Avoid using store-bought carpet shampoos on your area rugs. These products have been known to cause rug bleeds and discolor the dyes in rugs. If your rug is made of wool or a wool blend, do not use a laundry detergent-based cleaning solution on it; detergent can leave a residue and alter color shades. If your rug has a high plush pile, use a liquid cleaning agent, as powder cleansers often leave a residue in fibers.

Before cleaning the entire rug, test your cleaning agent on a small part of the rug that is not very visible. Some cleansers can ruin the texture of the rug or cause the colors to fade, and pre-testing can prevent damage to an entire rug.

What are the main steps involved in cleaning an area rug?

First, thoroughly vacuum the rug on both its front and back sides to remove surface debris. Next, take the rug outdoors and place it on a flat, waterproof surface (such as your patio or driveway). Test your cleaning solution in a small, inconspicuous area of the rug to make sure it’s colorfast. If the colors don’t bleed, you can then apply the cleaning solution to the entire rug.

Use a sponge or soft-bristled cleaning brush to work the solution into the rug’s fibers. Let the solution remain on the rug for several minutes. Then use your garden hose to rinse off the rug. Be sure to rinse thoroughly, so no soap residue remains. Once rinsed, wring the rug as much as possible to remove excess water.

Next, hang the rug to dry. Depending on your weather, you could let your rug dry outdoors by setting it on a clothes-drying rack, slatted picnic table or breezeway. Or, take the rug to your basement, laundry room or garage and lay it on a worktable or counter, with drop cloths or towels underneath to protect the floor. Do not hang a wet rug over a single clothesline, as this can distort the shape of the rug. Most rugs will need 1 to 2 days to dry (the higher the humidity, the longer it’ll take). Once the rug is completely dry, vacuum it again before putting it back in its place.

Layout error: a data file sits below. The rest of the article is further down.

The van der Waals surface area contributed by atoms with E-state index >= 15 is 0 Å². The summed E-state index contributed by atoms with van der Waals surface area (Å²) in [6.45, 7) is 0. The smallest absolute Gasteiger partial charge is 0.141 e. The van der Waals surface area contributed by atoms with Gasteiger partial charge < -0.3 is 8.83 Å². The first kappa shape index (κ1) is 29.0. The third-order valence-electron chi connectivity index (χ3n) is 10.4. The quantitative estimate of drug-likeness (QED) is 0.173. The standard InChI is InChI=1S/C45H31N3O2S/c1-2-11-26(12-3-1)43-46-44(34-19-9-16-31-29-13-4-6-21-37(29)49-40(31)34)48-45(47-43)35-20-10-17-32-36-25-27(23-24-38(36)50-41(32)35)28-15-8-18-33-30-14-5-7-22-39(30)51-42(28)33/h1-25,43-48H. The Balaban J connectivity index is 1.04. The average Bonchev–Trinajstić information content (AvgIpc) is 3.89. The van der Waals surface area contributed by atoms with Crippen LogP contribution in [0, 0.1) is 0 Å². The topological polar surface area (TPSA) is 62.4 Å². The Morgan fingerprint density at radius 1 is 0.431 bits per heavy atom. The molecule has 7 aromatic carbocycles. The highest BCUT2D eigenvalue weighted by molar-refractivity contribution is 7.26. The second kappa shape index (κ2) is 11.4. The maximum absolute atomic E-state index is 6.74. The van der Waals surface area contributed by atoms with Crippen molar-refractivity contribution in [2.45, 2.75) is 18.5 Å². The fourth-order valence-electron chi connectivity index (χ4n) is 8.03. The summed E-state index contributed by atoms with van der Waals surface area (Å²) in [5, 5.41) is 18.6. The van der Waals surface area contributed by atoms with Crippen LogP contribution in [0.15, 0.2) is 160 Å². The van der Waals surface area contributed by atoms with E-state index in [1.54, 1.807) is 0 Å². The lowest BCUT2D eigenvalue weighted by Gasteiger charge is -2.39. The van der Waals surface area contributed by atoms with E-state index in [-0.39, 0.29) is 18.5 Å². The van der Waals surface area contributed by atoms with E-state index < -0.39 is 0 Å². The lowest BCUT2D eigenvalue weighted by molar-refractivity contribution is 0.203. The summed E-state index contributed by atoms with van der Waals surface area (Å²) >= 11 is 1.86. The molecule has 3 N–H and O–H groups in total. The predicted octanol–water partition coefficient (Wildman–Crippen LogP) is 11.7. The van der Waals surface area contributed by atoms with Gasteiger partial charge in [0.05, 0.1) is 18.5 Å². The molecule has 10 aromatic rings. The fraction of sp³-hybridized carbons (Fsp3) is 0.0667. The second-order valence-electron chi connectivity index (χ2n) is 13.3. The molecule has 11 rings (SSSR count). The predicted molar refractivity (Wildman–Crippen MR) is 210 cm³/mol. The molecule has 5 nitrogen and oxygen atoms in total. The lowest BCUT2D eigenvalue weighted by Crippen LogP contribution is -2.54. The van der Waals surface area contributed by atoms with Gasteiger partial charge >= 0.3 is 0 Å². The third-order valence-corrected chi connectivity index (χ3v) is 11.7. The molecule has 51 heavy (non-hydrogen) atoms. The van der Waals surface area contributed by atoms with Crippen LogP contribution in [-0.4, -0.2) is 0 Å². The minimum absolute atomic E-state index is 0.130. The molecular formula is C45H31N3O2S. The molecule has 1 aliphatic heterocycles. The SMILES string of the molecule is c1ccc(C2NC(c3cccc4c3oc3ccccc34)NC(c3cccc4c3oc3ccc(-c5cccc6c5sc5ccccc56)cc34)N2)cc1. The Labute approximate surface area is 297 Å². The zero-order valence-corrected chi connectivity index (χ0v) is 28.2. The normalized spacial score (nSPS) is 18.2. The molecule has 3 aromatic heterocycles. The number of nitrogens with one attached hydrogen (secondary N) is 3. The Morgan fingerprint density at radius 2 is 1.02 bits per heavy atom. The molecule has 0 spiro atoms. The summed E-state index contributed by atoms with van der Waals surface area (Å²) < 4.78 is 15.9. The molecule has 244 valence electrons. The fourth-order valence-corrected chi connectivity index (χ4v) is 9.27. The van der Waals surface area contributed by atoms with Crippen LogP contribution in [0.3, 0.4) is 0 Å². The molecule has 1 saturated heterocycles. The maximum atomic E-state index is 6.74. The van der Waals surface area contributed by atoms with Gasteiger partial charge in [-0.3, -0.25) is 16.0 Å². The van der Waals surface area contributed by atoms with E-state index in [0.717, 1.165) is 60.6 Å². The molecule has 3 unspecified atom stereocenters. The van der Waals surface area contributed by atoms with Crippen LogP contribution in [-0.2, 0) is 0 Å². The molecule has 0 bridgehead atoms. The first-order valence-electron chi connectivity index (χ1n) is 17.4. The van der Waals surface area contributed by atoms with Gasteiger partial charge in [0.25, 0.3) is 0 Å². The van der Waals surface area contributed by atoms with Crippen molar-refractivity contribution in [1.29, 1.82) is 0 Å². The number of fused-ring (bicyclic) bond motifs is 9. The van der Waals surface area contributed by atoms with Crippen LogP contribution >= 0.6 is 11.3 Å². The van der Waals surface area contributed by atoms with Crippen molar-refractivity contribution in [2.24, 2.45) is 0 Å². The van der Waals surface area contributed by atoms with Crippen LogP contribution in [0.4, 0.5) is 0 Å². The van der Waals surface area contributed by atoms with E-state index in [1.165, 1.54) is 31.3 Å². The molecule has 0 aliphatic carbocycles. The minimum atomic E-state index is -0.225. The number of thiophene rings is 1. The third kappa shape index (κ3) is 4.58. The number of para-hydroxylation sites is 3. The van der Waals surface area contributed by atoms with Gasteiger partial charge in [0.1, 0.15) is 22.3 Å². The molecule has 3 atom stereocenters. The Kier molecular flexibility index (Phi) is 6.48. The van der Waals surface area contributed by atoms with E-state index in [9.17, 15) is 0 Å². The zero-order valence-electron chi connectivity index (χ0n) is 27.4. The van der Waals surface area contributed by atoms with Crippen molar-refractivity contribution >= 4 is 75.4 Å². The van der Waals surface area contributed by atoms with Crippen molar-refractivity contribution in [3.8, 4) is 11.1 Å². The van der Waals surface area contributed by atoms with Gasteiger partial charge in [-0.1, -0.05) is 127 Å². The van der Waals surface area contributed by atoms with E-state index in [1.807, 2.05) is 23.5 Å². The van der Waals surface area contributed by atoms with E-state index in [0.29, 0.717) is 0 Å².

Keep in mind this a project best done sometime between spring and early fall, as the cleaning and much of the drying is outdoors. Also realize this is a job for two or more people, as a wet area rug may be far too heavy and bulky for one person to handle.

Is there a “right” and “wrong” way to vacuum an area rug?

When you vacuum, go slowly (this allows the vacuum to do its best work) and vacuum from side to side, rather than end-to-end (so the fringe is not sucked up into the beater bar). Never vacuum against the rug’s nap (doing so presses debris back into the rug) or on the rug’s fringes (this could break and tear the fringes). If you have a shag rug, don’t vacuum the back side, as this could pull out the fibers and damage the rug.

What type of vacuum cleaner is best to use on area rugs?

In general, handheld, wet/dry, canister and upright vacuums with upholstery attachments are best. But no matter which type of vacuum you use, you will need to adjust the settings, based on the type of rug you’re vacuuming. For instance, a rug with a thick pile (such as an Oriental rug) should be vacuumed at the highest setting. A rug with a thin pile (such as an indoor-outdoor rug) will need the height lowered. Setting the vacuum to the correct height will optimize its performance.

Can smaller area rugs be cleaned in the washing machine?

Yes. Unless the rug has a tag stating it should be dry cleaned, small rugs (such as throw rugs, braided or woven rugs, and others made of cotton or synthetic fibers) can often be washed in the washing machine. Wash the rug on a gentle cycle with cold water, without adding other items to the wash. Dry the rug by hanging it inside a shower, or attach one end of the rug to a clothesline using clothespins. Don’t use the dryer to dry the rug (this could damage the rug’s fibers and cause it to lose its shape).